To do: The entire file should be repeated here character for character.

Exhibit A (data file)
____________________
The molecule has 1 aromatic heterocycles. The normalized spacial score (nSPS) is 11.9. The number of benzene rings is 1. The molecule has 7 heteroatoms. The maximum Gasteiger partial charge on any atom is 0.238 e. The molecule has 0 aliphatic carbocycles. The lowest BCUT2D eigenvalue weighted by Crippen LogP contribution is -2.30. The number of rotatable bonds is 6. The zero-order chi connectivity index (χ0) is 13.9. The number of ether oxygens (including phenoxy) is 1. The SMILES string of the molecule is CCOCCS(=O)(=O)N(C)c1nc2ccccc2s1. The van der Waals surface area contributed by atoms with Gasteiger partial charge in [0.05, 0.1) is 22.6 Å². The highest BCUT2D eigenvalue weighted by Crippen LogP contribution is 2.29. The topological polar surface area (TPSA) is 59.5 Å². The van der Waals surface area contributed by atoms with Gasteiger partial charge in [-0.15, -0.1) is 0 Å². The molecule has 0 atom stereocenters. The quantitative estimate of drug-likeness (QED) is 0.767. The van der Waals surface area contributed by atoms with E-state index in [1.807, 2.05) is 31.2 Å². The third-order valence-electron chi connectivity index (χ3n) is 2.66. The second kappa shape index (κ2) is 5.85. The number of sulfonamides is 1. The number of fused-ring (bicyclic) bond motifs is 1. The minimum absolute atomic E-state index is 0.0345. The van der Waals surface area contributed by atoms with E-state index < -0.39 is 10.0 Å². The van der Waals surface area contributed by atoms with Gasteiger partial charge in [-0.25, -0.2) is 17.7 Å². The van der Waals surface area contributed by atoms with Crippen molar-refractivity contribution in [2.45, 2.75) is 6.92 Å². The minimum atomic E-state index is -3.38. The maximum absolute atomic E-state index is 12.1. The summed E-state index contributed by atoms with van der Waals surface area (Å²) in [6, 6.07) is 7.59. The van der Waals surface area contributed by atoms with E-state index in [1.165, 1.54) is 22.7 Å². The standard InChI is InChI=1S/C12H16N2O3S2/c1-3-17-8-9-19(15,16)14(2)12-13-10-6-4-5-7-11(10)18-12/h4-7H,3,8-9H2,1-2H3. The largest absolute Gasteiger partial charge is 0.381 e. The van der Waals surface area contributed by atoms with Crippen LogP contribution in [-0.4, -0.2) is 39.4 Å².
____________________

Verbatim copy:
The molecule has 1 aromatic heterocycles. The normalized spacial score (nSPS) is 11.9. The number of benzene rings is 1. The molecule has 7 heteroatoms. The maximum Gasteiger partial charge on any atom is 0.238 e. The molecule has 0 aliphatic carbocycles. The lowest BCUT2D eigenvalue weighted by Crippen LogP contribution is -2.30. The number of rotatable bonds is 6. The zero-order chi connectivity index (χ0) is 13.9. The number of ether oxygens (including phenoxy) is 1. The SMILES string of the molecule is CCOCCS(=O)(=O)N(C)c1nc2ccccc2s1. The van der Waals surface area contributed by atoms with Gasteiger partial charge in [0.05, 0.1) is 22.6 Å². The highest BCUT2D eigenvalue weighted by Crippen LogP contribution is 2.29. The topological polar surface area (TPSA) is 59.5 Å². The van der Waals surface area contributed by atoms with Gasteiger partial charge in [-0.15, -0.1) is 0 Å². The molecule has 0 atom stereocenters. The quantitative estimate of drug-likeness (QED) is 0.767. The van der Waals surface area contributed by atoms with E-state index in [1.807, 2.05) is 31.2 Å². The third-order valence-electron chi connectivity index (χ3n) is 2.66. The second kappa shape index (κ2) is 5.85. The number of sulfonamides is 1. The number of fused-ring (bicyclic) bond motifs is 1. The minimum absolute atomic E-state index is 0.0345. The van der Waals surface area contributed by atoms with E-state index < -0.39 is 10.0 Å². The van der Waals surface area contributed by atoms with Gasteiger partial charge in [-0.25, -0.2) is 17.7 Å². The van der Waals surface area contributed by atoms with Crippen molar-refractivity contribution in [2.45, 2.75) is 6.92 Å². The minimum atomic E-state index is -3.38. The maximum absolute atomic E-state index is 12.1. The summed E-state index contributed by atoms with van der Waals surface area (Å²) in [6, 6.07) is 7.59. The van der Waals surface area contributed by atoms with E-state index in [1.165, 1.54) is 22.7 Å². The standard InChI is InChI=1S/C12H16N2O3S2/c1-3-17-8-9-19(15,16)14(2)12-13-10-6-4-5-7-11(10)18-12/h4-7H,3,8-9H2,1-2H3. The largest absolute Gasteiger partial charge is 0.381 e. The van der Waals surface area contributed by atoms with Crippen LogP contribution in [-0.4, -0.2) is 39.4 Å².